A new reading of Hawthorne’s writing
Nathaniel Hawthorne’s “The Scarlet Letter” was the furthest thing from Richard Kopley’s mind when the English teacher started working on what would become his first scholarly book.
But a string of literary coincidences and a bit of detective work have led to what one scholar calls a new way of looking at one of America’s best-known authors.
In a recent book from the University of Delaware Press, Kopley says Hawthorne transformed elements from “The Salem Belle: A Tale of 1692,” along with other popular stories from the period, in creating “The Scarlet Letter.”
Kopley, an associate professor of English at Penn State DuBois and president of the Poe Studies Assn., was actually researching Edgar Allan Poe when he came across a review Poe had written praising “A Legend of Brittany,” a poem by prolific writer and publisher James Russell Lowell. Unfamiliar with the poem, Kopley sought it out.
When he read it, Kopley was struck by the similarity between some passages in “Brittany” and passages in “The Scarlet Letter.”
At the end of “Brittany,” Kopley says, “there’s this powerful passage about the church organ, and I immediately thought of the climax of ‘The Scarlet Letter,’ in which Hawthorne draws an allusion to an organ in describing the powerful voice of Rev. Arthur Dimmesdale, the venerated preacher whose secret affair with Hester Prynne produced a child and led to Prynne’s public punishment and Dimmesdale’s private guilt.
“I sat with each text on one knee, looking back and forth and back and forth, and I saw that indeed my first impression was correct -- in fact, there was more than I realized of a correspondence between the two texts,” Kopley said.
It wasn’t the first time Kopley had found a passage he felt Hawthorne had transformed from another contemporary work. Eight years ago, Kopley wrote an article for the journal Studies in American Fiction describing similarities between Poe’s “The Tell-Tale Heart,” first published in the January 1843 edition of Lowell’s magazine the Pioneer, and Chapter 10 of “The Scarlet Letter,” in which a man creeps up as Dimmesdale sleeps and uncovers the “A” burned into Dimmesdale’s chest.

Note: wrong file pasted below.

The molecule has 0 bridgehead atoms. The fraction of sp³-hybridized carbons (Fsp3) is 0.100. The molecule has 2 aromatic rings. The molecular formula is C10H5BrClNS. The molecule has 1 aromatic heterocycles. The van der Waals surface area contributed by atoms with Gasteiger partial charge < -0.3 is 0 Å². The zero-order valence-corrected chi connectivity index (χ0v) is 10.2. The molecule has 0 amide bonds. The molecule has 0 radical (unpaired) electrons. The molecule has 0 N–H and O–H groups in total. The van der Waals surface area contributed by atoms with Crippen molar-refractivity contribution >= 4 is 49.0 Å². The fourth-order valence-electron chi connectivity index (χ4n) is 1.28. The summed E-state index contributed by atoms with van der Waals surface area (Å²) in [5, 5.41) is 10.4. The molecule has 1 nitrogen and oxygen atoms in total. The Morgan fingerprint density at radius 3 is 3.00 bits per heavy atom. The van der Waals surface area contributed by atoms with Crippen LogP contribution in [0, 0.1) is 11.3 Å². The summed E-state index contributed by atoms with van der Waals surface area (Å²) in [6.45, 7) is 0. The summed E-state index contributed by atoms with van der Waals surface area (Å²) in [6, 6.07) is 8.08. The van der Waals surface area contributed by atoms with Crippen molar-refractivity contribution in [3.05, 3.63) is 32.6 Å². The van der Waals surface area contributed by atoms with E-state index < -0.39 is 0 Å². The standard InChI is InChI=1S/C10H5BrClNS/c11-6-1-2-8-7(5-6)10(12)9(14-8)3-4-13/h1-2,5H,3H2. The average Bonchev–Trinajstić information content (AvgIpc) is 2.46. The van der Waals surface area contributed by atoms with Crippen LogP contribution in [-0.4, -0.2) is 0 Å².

Kopley argues that Hawthorne intentionally transformed elements of those stories when creating his own.
“I think he had his story down first,” Kopley said, “but as he worked through it, I think it would occur to him to include gentle allusions to previous works that were related thematically to his present work.
“It seems to me to have been his habit of mind to lend a sort of depth and richness to whatever he was writing by gently alluding to three, four, five other works that relate to this incident. Not that they get in the way -- if you don’t see them, you’re fine, you still enjoy the story. But if you catch them, the story is obviously intensified and deepened.”
The linchpin of the argument came from that issue of the Pioneer, where Kopley found a review of “The Salem Belle,” a novel published in 1842 about a man named Trellison who accuses Mary Lyford of witchcraft after she spurns his romantic advances.
Kopley said the first two-thirds of the book bore little resemblance to Hawthorne’s. But he eventually found three passages he thinks influenced “The Scarlet Letter”:
* In the first, Lyford meets her brother, James, in a wooded area by a brook, where James seeks to comfort his sister. Kopley compares that to a passage in “The Scarlet Letter,” where it’s Prynne who seeks to comfort Dimmesdale.
* In the second, as Trellison encourages Lyford to escape by sea, saying he knows of a pirate ship in the harbor she could board, the narrator notes how odd it was that the intolerant Puritans seemed to tolerate piracy. Hawthorne, too, writes about a pirate ship in the harbor and the seeming inconsistency of Puritan morals.
* In the climactic scene, after Lyford’s escape, Trellison himself climbs the scaffold and declares his own guilt; the audience first is stunned, but then many say Lyford must have bewitched him and forced the confession. In “The Scarlet Letter,” Dimmesdale finally confesses his guilt from the pulpit, then dies; his congregation too sits in stunned silence, then dismisses his confession as a parable about how even the greatest men are capable of sin.
“It sounds like he’s on to something,” said John Grammer, professor and chair of English at the University of the South in Sewanee, Tenn.
Kopley’s book is an entirely new direction of Hawthorne scholarship, said Nina Baym, a Hawthorne scholar and English professor at the University of Illinois at Urbana-Champaign.